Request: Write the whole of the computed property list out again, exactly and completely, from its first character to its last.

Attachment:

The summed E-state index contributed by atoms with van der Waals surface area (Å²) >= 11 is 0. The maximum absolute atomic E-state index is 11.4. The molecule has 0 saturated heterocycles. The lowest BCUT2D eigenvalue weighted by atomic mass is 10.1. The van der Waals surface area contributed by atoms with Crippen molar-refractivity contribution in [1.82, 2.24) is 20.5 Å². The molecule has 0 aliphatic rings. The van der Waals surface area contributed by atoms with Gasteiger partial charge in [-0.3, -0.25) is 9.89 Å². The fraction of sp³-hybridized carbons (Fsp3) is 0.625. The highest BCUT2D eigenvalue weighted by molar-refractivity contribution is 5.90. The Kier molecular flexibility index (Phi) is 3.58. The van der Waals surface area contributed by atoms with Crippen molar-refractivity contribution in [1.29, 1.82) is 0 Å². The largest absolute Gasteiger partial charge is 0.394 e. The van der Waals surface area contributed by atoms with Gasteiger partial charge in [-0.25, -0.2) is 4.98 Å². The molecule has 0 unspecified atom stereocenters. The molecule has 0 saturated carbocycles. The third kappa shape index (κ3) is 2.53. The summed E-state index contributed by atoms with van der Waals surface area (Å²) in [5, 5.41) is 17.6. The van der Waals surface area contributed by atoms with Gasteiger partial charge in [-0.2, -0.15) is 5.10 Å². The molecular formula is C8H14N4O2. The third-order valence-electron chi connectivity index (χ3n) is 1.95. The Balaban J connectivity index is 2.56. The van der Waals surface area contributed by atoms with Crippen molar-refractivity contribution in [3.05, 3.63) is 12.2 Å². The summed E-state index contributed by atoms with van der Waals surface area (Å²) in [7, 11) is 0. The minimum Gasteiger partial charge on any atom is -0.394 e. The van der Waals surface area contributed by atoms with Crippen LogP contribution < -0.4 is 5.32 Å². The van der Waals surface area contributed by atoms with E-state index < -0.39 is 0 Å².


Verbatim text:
The summed E-state index contributed by atoms with van der Waals surface area (Å²) >= 11 is 0. The maximum absolute atomic E-state index is 11.4. The molecule has 0 saturated heterocycles. The lowest BCUT2D eigenvalue weighted by atomic mass is 10.1. The van der Waals surface area contributed by atoms with Crippen molar-refractivity contribution in [1.82, 2.24) is 20.5 Å². The molecule has 0 aliphatic rings. The van der Waals surface area contributed by atoms with Gasteiger partial charge in [-0.3, -0.25) is 9.89 Å². The fraction of sp³-hybridized carbons (Fsp3) is 0.625. The highest BCUT2D eigenvalue weighted by molar-refractivity contribution is 5.90. The Kier molecular flexibility index (Phi) is 3.58. The van der Waals surface area contributed by atoms with Crippen molar-refractivity contribution in [1.29, 1.82) is 0 Å². The largest absolute Gasteiger partial charge is 0.394 e. The van der Waals surface area contributed by atoms with Gasteiger partial charge in [-0.25, -0.2) is 4.98 Å². The molecule has 0 unspecified atom stereocenters. The molecule has 0 saturated carbocycles. The third kappa shape index (κ3) is 2.53. The summed E-state index contributed by atoms with van der Waals surface area (Å²) in [5, 5.41) is 17.6. The van der Waals surface area contributed by atoms with Gasteiger partial charge in [-0.2, -0.15) is 5.10 Å². The molecular formula is C8H14N4O2. The third-order valence-electron chi connectivity index (χ3n) is 1.95. The Balaban J connectivity index is 2.56. The van der Waals surface area contributed by atoms with Crippen molar-refractivity contribution in [3.05, 3.63) is 12.2 Å². The summed E-state index contributed by atoms with van der Waals surface area (Å²) in [7, 11) is 0. The minimum Gasteiger partial charge on any atom is -0.394 e. The van der Waals surface area contributed by atoms with Crippen LogP contribution < -0.4 is 5.32 Å². The van der Waals surface area contributed by atoms with E-state index < -0.39 is 0 Å².